Katharine Gun on her experience as a whistleblower and the importance of transparency

 From left to right: Katharine Gun, Gavin Hood – Director of the Official Secrets movie, Martin Bright – Journalist who worked on the article

24th September, the day that Johnson’s decision to suspend Parliament was ruled unlawful was the same day that I heard the story of Katharine Gun. Two political situations were brought to light to me that day, 16 years apart, but both highlighting unlawful political decisions. As I watched Johnson’s story unravel before me, I became intrigued about the whistleblower of the past who jeopardised everything to bring to light the illegal actions of the US government.

Katharine Gun was a translator at GCHQ, when she received an email in her inbox from Frank Koza, a leading figure in the American National Security Agency. The email was a request to tamper with the debate of whether or not to invade Iraq. Katharine smuggled the printed email out of GCHQ and leaked it to the media, on the 2nd March it was featured on the front page of The Observer. Less than a week after the exposure, she turned herself over to GCHQ and was immediately arrested and charged with neglect of the Official Secrets Act.

However, on the first day in court, the case was dropped, the Guardian stating that “when the prosecution realised that evidence would emerge … that even British government lawyers believed the invasion was unlawful.”A question that I had been eager to ask Katharine as soon as I heard of her story was does she regret her decision to leak the email? She lost her job, risked a prison sentence, and in the same month that the corruption was exposed the military invasion of Iraq began. 

Could you talk me through the day when you read the email from Frank Koza? 

It was Friday 31st Jan 2003, I had just sat down at my desk and was reading through emails for the day.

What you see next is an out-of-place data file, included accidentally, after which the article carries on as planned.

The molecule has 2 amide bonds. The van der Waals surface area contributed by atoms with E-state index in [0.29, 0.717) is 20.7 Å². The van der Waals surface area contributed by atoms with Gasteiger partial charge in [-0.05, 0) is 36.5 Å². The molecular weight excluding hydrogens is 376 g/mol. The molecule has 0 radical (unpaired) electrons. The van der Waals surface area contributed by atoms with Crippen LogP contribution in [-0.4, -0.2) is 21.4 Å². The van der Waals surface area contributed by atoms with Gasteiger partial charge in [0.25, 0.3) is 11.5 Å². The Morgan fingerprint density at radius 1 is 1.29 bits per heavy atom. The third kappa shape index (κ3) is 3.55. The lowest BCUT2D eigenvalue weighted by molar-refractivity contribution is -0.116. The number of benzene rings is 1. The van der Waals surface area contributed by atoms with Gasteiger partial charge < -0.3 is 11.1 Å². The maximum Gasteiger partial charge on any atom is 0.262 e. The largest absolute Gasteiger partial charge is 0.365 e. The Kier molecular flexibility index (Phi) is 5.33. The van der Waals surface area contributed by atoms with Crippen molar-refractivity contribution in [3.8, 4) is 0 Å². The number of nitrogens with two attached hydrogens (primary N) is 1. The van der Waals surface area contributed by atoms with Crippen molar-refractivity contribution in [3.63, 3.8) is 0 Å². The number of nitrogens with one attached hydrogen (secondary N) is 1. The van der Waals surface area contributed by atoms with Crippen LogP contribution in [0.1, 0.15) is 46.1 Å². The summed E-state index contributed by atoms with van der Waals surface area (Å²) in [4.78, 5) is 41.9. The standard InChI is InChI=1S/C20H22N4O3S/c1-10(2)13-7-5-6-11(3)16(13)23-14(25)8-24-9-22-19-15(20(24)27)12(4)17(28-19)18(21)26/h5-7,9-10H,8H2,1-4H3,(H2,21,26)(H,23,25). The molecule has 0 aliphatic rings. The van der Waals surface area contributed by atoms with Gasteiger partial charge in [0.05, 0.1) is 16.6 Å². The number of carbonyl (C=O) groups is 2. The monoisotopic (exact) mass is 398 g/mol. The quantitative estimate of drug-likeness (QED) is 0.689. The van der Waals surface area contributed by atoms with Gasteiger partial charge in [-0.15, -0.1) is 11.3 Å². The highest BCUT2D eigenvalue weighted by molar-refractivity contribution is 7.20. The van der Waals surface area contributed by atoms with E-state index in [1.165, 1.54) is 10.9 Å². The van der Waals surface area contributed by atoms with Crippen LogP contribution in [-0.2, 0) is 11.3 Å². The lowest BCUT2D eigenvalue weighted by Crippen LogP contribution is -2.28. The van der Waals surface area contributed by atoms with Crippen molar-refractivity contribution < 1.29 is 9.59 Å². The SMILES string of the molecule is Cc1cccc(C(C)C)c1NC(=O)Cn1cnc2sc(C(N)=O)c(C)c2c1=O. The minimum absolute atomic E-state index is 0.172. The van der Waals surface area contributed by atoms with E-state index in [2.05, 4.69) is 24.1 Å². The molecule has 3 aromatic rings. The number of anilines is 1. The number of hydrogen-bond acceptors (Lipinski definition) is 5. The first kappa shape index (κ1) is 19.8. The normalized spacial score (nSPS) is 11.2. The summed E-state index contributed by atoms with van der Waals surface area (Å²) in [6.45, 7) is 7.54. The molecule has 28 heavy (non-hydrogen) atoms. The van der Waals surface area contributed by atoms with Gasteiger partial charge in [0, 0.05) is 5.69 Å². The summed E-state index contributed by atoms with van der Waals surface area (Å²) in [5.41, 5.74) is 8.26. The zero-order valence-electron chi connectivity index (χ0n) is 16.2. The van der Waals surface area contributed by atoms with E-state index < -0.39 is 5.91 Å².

Can you outline to me what was said in the Koza email? 

The email was a request from the NSA to GCHQ to access the home and office communications  (phone and emails, fax etc) of the UN delegates: Bulgaria, Chile, Cameroon, Angola, Guinea and Pakistan for the purpose of ‘gathering the whole gamut of information that could give results favourable to US goals or to head of surprises’

What drove you to leaking the email? 

I had spent many hours researching the situation in Iraq, I was concerned like many millions of people around the world that a war was unjustified and catastrophic. The email exposed what was going on behind the scenes, how the intelligence services were undermining the diplomatic processes in favour of this war.

If you had your time again would you act in the same way? 

If the circumstances were the same, yes, I would.

Did the leaked email have the scale of reaction that you expected? 

Yes and no. I didn’t expect that it would be reproduced and splashed on the front pages of The Observer Newspaper, on the other hand, seeing as it was, I believe that the lack of coverage in the UK media following that expose was reprehensible.

What drove you to turn yourself in to GCHQ? 

I didn’t feel I could lead a double life, forever hiding what I had done and continue to work there with a clear conscience.

I didn’t feel I could lead a double life, forever hiding what I had done and continue to work there with a clear conscience.

Why do you think that the prosecution were eager to drop the case? 

At the time, very little information regarding the run-up to the war had been leaked, principally, the then attorney general’s advice was still secret.  The case, had it gone to trial, would have cracked that all open. In addition, the Defence of Necessity would have been properly tested in court against the OSA and finally, an election year was coming up and it would look extremely bad for Tony Blair.

To what extent do you think that there should be transparency of governmental discussion/ documentation/ communications, etc? 

There has to be a balance, at the moment, there is no balance.  Far too much is classified at a much higher than necessary classification.  In addition, increasing numbers of non civil servant contractors are being required to sign the OSA, this leads to a lack of accountability and transparency.

Boris Johnson’s suspension of Parliament has today been ruled unlawful, another illegal act from the government during a period of great importance. Would you agree that hidden information on this situation being leaked would be justified? 

Whistleblowing on matters which are in the public interest, such as fraud, corruption or illegality should be brought into the light, but the risks to any genuine whistleblower in that situation are extremely high.  The reality is that ministers often leak or disclose information for one reason or another, they are rarely if ever prosecuted, officials on the other hand, are.